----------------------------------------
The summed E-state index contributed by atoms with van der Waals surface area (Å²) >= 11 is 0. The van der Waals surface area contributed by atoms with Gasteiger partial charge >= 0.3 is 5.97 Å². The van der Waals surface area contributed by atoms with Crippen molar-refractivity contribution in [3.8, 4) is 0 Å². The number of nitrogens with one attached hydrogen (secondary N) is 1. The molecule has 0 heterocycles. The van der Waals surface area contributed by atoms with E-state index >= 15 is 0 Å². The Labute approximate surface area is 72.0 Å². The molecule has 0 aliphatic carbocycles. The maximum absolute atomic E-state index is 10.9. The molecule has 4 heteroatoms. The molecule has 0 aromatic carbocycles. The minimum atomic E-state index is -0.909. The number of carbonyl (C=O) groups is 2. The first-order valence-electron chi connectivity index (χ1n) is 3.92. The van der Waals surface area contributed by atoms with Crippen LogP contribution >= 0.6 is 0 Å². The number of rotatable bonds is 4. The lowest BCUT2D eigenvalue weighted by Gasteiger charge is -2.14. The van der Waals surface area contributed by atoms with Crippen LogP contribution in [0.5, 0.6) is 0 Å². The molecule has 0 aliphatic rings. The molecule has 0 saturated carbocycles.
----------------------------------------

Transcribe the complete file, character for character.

The summed E-state index contributed by atoms with van der Waals surface area (Å²) >= 11 is 0. The van der Waals surface area contributed by atoms with Gasteiger partial charge >= 0.3 is 5.97 Å². The van der Waals surface area contributed by atoms with Crippen molar-refractivity contribution in [3.8, 4) is 0 Å². The number of nitrogens with one attached hydrogen (secondary N) is 1. The molecule has 0 heterocycles. The van der Waals surface area contributed by atoms with E-state index >= 15 is 0 Å². The Labute approximate surface area is 72.0 Å². The molecule has 0 aliphatic carbocycles. The maximum absolute atomic E-state index is 10.9. The molecule has 4 heteroatoms. The molecule has 0 aromatic carbocycles. The minimum atomic E-state index is -0.909. The number of carbonyl (C=O) groups is 2. The first-order valence-electron chi connectivity index (χ1n) is 3.92. The van der Waals surface area contributed by atoms with Crippen LogP contribution >= 0.6 is 0 Å². The number of rotatable bonds is 4. The lowest BCUT2D eigenvalue weighted by Gasteiger charge is -2.14. The van der Waals surface area contributed by atoms with Crippen LogP contribution in [0.5, 0.6) is 0 Å². The molecule has 0 aliphatic rings. The molecule has 0 saturated carbocycles.